Maximizing Returns on Innovation through Service Encapsulation: A case study in Thailand Luxury Car Industry

  • Nattavut Kulnides

Student thesis: Doctor of Business Administration


The Thai Automotive industry was the third largest industry in the country and contributed nearly 12% of Thai GDP in 2010. Thailand is projected to be in the world's top ten vehicle production countries by 2015. In 2011, the country produced 1.8 million vehicles and 600,000 units were for domestic consumption. The luxury car industry in Thailand represents roughly 5% of the total automotive market in 2011. Luxury car consumption in Thailand reached its peak in 1995 with the domestic consumption of 23,265 units. In 1997, Thailand triggered the world economic meltdown by devaluing the Thai currency. Consequently, luxury car sale volume then dropped to 3,383 units in 1998. Since then Thailand's automotive industry has gone through a series of changes through political unrest (military coup - 2007, red shirt protest - 2010), global economy (US sub-prime crisis - 2008), and natural disaster (Japan's tsunami - 2011, Thailand's mega flood - 2011). For the past decade, luxury car sales volume has stagnated at around 10,000 units, despite Thailand's GDP averaging growth of 7%. The study of the Thai luxury car industry provides a unique opportunity to probe the industry led by international firms entering fierce competition to win local consumers. This study looks through consumers' buying criteria and reasons why Thai consumers purchase highly priced luxury cars. The study explores the roles of innovations in the Thai luxury car industry. When services are packaged with core products, this package attempt is classified as 'service encapsulation'. The study explores the role of service encapsulation in Thailand and the key players who deliver values of service encapsulation. A mixed research methodology approach was used, starting with 30 face-to-face interviews with executives who run Thai luxury car companies and other key stakeholders. Findings and outcomes are used to design the questionnaire of 'Service Encapsulation in Thailand Luxury Car Industry'. The survey includes 206 survey participants. Outcomes from the qualitative and quantitative parts are integrated with the literature on innovation and service innovation to come up with a Service Encapsulation Commercialization Framework. The framework aims to provide insight on the interplay among four key elements: internal parties, external parties, social factors and service encapsulation enablers, based on the original work of Sundbo and Gallouj (2000). The study provides insights on how organizations can maximize returns on innovation through service encapsulation, by using the Thai luxury car market as a case study.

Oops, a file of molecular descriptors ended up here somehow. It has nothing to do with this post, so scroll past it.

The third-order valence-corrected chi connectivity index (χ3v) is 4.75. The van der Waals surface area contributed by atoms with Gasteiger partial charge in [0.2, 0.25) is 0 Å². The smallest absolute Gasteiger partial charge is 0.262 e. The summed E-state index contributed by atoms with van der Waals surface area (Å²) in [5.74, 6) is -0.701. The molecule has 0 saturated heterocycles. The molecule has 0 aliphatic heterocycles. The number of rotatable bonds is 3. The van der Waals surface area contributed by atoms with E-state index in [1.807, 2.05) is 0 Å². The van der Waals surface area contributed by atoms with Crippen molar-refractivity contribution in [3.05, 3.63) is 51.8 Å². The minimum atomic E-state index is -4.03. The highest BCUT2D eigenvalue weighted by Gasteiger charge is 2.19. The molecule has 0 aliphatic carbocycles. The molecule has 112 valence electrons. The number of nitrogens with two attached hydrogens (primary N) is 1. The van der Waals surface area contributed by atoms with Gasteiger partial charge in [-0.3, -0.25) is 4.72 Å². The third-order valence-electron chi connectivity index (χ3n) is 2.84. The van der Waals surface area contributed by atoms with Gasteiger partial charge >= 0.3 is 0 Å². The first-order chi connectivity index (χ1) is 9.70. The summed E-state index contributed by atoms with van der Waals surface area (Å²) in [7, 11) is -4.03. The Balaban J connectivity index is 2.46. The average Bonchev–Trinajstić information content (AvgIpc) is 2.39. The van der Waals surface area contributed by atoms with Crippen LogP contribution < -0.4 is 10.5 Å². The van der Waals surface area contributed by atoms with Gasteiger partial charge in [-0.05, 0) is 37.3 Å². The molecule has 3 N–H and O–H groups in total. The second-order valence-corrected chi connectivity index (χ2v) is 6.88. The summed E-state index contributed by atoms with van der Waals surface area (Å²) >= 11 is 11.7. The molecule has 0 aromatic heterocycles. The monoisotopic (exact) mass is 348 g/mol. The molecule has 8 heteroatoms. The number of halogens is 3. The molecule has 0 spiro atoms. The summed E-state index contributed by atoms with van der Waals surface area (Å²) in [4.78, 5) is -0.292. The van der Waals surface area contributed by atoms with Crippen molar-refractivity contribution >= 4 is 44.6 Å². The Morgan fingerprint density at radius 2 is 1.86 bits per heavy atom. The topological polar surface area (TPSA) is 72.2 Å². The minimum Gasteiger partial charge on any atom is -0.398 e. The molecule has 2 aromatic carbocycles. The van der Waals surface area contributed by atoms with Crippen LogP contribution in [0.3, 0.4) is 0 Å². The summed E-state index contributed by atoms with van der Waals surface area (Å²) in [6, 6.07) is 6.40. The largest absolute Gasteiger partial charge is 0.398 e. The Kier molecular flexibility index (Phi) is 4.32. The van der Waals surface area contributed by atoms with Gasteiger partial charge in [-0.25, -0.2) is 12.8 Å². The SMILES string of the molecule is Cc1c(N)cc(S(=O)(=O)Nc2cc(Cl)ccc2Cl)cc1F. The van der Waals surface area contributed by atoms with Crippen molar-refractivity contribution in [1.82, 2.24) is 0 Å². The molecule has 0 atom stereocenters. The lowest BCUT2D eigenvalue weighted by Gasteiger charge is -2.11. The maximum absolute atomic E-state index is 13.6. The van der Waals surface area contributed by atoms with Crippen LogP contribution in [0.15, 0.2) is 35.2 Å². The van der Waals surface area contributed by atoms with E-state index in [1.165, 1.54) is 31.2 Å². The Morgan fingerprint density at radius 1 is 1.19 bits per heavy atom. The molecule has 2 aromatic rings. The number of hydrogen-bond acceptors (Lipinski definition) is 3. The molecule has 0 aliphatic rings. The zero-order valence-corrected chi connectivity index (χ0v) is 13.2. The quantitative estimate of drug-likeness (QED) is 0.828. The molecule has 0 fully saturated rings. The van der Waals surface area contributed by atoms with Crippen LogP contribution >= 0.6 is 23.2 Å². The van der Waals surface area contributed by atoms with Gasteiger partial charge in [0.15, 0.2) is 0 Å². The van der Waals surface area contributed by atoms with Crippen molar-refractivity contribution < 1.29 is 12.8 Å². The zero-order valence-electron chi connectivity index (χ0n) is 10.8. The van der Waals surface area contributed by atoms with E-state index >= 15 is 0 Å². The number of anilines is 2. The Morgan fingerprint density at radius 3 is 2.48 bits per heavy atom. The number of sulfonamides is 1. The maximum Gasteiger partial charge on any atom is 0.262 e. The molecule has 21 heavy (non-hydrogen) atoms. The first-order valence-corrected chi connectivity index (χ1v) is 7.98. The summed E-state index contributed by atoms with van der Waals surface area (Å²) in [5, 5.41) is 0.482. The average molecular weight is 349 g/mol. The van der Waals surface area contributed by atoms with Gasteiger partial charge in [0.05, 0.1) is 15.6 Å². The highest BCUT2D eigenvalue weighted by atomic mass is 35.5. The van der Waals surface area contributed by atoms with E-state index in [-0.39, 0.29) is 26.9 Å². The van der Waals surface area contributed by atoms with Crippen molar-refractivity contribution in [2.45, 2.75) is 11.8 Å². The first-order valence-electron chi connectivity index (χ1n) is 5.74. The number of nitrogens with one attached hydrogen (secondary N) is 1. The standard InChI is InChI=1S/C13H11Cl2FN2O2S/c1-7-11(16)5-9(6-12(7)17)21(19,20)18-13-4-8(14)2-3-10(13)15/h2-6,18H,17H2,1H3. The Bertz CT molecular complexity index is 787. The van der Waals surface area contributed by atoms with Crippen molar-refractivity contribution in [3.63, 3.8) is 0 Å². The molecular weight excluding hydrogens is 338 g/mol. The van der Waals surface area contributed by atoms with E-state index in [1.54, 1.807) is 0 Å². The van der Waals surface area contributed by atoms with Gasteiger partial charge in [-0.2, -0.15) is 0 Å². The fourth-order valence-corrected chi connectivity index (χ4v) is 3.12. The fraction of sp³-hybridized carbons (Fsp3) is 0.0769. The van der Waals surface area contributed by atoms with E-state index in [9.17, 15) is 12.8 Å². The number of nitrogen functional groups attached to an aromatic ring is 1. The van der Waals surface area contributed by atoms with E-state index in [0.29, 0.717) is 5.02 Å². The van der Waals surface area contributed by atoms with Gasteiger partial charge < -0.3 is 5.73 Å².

Date of Award1 Aug 2014
Original languageEnglish
Awarding Institution
  • The University of Manchester
SupervisorKhaleel Malik (Supervisor)


  • Service Innovation
  • Innovation Management
  • Service Encapsulation

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